Debugging RES Workspace Manager
This blog will show you how to enable debugging in RES Workspace Manager and how to determine what is happening with your users workspace. Debugging will give more indepth knowledge of what is happening, it shows what is going on below the surface.
Setting up debugging
Debugging with RES Workspace Manager is done with a few register entries to start with.
To enabled debugging the following entries have to be added to the registry on each server or workstation that you need debugging.
- TRACE – REG_SZ – Value: Yes
- TRACEDETAILED – REG_SZ – Value: Yes
- TRACEFILE – REG_SZ – Value: location and file name of the log file
There is another settings for the size of the file but in most cases that isn’t being used… at least I’m not using it for I will remove all tracing stuff before I close down. Users tomorrow want a fast environment and debugging isn’t helping with that.
So after setting the register part I created the C:Temp folder to make sure the log file can be created. The log file won’t be created without the folder being there. It won’t create the folder itself.
After you finished doing this, you open the services console and restart the RES Workspace Manager service. Or like I do you create a little reg file adding these entries and a command file creating the directory and restarting the service called RES.
After this, when you look into the folder you will see that a log file is created and is being filled.
RES support uses a tool called RESPTraceView, not sure if that’s available for anyone, if I get word it is, I’ll post a link to it here.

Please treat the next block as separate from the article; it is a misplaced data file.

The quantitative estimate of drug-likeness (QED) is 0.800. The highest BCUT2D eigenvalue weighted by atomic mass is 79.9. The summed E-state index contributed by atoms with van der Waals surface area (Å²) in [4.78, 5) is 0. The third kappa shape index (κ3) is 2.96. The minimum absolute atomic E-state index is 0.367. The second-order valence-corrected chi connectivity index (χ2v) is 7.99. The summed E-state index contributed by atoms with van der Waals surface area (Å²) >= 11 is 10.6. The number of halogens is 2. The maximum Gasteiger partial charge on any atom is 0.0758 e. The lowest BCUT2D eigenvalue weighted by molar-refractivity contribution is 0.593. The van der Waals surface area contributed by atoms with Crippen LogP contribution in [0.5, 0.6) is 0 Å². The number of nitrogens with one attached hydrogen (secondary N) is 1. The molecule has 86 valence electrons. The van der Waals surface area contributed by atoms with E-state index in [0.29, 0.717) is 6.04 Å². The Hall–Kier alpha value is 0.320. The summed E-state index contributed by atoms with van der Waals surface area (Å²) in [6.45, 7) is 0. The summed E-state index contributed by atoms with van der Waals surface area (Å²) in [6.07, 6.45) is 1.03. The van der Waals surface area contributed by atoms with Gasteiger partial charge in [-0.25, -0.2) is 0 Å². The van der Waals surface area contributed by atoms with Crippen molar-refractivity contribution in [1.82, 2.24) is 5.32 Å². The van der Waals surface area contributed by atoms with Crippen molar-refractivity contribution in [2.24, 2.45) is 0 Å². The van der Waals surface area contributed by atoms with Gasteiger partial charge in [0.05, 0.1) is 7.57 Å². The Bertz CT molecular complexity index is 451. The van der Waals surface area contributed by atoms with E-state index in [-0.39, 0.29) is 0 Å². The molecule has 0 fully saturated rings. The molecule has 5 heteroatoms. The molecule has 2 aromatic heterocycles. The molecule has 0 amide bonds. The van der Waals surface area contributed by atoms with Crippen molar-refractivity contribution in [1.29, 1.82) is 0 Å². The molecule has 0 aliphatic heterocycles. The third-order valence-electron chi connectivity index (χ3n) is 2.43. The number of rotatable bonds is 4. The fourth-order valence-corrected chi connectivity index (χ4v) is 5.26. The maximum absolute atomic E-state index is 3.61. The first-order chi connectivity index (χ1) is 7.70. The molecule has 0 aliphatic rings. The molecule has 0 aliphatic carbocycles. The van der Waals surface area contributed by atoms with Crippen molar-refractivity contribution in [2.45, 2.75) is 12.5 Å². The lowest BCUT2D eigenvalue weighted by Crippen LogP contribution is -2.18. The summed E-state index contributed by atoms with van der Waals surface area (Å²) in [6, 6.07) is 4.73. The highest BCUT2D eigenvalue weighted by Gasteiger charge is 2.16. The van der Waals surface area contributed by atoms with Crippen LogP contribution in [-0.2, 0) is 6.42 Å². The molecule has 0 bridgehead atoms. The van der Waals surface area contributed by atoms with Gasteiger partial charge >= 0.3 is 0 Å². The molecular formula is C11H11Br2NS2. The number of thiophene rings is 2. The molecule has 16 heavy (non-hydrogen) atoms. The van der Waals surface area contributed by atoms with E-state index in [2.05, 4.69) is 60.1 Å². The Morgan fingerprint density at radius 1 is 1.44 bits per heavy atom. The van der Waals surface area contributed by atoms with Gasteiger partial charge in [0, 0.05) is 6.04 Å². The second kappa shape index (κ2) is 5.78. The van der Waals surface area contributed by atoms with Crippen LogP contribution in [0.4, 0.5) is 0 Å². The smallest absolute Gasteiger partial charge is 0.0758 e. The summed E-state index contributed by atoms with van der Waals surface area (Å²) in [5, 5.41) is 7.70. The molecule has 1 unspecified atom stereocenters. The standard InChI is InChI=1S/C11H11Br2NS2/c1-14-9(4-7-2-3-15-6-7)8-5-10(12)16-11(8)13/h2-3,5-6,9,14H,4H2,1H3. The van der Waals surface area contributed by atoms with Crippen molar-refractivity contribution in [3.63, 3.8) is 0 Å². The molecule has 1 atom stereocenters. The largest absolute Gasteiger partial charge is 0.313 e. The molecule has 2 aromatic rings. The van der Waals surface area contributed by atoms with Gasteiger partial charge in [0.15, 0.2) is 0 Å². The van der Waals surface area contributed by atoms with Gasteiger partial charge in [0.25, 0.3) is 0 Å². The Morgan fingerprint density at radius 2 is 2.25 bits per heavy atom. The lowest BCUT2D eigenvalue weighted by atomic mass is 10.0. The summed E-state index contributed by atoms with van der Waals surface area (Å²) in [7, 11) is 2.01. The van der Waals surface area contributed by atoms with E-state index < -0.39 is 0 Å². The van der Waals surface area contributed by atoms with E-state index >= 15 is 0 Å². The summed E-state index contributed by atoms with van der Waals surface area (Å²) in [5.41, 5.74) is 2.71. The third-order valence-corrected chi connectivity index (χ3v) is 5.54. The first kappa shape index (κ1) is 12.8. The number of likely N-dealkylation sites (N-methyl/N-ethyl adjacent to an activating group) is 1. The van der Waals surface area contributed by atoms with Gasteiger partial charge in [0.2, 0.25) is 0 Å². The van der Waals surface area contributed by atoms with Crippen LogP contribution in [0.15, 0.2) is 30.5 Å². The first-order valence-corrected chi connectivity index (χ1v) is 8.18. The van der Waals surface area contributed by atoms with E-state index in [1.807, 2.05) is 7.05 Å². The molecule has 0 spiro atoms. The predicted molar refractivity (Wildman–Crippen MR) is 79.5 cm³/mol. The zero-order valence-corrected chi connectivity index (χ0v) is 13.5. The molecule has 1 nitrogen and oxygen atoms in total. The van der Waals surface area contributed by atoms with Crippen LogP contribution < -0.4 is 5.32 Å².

When a user logs on all actions are registered in the log file, you can open it with Notepad and when it grows bigger perhaps better with wordpad. It might be handy to have an editor that allows for filtering so that you can filter out the user name of the user you are looking for.
The log shows a lot of details, not all of them are clear to me at this moment.. but the main thing is that you can enable this logging and call in RES support to take a look at them. Sometimes the error is clear but often it’s not.
My current issue
Before I wrote this blog I was debugging an environment that all of a sudden, or so it seems, has become slow. We have no clue on why it’s behaving like this but in the logs we noticed that it was looking for a Citrix ICA Client directory. We don’t need a Citrix client on the server so there was none.
We installed the Citrix receiver and so the error went away.
Further on we noticed that RES was doing an IMA check to determine if it was a Citrix server but IMA has been replaced with FMA so that one was doomed to fail.
I don’t think my issue has anything to do with the lack of support for XenDesktop 7, if you look in the logs it takes a mere few seconds to find out there is no IMA and it continues.
The Citrix check and so takes a little time so the other actions around it take all the other seconds from the user. I have been testing and at one point I was able to logon quickly , the log however showed the same action only with a shorter time frame.
Steps I’ve taken so far
I’ve disabled every module in the console to see if it’s a certain configuration that is doing this, disabling didn’t do anything although at first it seemed that the printer module was the culprit. After disabling that one the user with issue logged on fast.. trying the same again later on didn’t provide the same result.
I cleared all user settings for the user but also that didn’t help making it faster…
I checked all permissions on the applications so that only application groups are present and no loose users exist. This also didn’t help the case.
Right now I’m on a dead end or like we say in The Netherlands (22 medals at the Olympics ) standing in a forest looking at the trees wondering where to go 🙂
Will debug on and keep you posted